Discussion in 'Wildlife-Nature' started by nimbushopper, Jan 11, 2017.
Taken this morning with XE-1 and 35mm f1.4 at F2.5, 1/125sec.
DSCF7793 by nimbushopper, on Flickr
Are you certain of the genus? Offhand I can't think of a palmately lobed Ulmus species with margins entire and am not seeing any on a quick search of keys within Ulmaceae.
Nice image, but per twest820's comment, it does look like a type of maple.
I stand corrected! It is a sycamore tree leaf. I was fooled because the trunk of the tree is very similar to an elm.
Kinda, yeah, though Acer is fairly distinct from Platanus and Australian species with sycamore as a common name. Ceratopetalum, Cryptocarya, Platanus, and such aren't genera I'm familiar with but my hunch is not Acer pseudoplatanus. Without more clues from @nimbushopper that's purely speculative, however.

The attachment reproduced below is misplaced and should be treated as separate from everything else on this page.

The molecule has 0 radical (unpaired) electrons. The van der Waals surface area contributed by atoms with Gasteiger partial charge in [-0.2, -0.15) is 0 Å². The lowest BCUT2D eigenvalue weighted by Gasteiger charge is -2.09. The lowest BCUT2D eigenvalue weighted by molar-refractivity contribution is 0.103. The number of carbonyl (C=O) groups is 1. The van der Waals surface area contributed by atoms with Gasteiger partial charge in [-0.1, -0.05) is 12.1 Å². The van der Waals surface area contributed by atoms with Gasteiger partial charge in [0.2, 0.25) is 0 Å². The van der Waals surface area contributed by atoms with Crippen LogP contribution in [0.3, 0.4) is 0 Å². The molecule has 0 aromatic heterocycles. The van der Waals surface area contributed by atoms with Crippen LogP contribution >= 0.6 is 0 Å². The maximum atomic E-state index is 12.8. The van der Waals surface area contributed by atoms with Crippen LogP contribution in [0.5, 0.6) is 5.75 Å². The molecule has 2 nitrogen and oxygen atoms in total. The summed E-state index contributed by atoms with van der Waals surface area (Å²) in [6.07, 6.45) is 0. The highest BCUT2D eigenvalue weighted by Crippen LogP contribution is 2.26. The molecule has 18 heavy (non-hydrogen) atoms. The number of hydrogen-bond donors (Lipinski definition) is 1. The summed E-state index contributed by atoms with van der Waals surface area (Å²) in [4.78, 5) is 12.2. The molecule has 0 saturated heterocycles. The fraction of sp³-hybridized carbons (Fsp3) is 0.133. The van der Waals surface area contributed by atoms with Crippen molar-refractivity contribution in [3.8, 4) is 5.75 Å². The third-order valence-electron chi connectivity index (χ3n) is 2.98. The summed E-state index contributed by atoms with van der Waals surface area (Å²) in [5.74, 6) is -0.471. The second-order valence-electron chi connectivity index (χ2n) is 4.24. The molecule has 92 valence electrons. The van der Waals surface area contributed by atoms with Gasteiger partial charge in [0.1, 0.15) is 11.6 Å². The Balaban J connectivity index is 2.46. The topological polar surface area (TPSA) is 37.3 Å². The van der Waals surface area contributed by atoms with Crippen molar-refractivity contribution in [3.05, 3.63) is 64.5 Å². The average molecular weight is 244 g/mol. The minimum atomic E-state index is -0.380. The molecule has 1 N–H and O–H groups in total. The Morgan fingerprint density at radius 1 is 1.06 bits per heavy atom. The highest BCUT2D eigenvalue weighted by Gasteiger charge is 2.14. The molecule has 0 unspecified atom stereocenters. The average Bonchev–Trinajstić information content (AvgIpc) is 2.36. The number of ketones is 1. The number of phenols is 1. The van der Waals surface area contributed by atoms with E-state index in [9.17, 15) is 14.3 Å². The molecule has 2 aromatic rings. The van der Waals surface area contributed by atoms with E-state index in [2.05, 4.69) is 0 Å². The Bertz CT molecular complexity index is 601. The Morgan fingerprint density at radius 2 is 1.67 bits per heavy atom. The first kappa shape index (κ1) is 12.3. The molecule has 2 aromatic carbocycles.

Sycamore sounds more like it now. It is quite uncommon here as we are on the extreme outer edge of its distribution. There is only one I can think of nearby, on our neighbor’s property a couple doors down. Every time I walk past it, I wonder what kind of “maple” it is, because the bark is so different than the common maples here, and I never see any other trees like it. I’ve been expecting that tree to die for years because the bark looks so flaky and patchy, as if diseased. But googling sycamore, I see that bark is characteristic. So... another mystery solved.
Platanus occidentalis, mayhap? Exfoliating bark is common among woody plants and usually just an indication they're growing (some species, for example Pinus ponderosa, have even arranged clever benefits from getting rid of bark). Some types of exfoliation are associated with pathogens, however.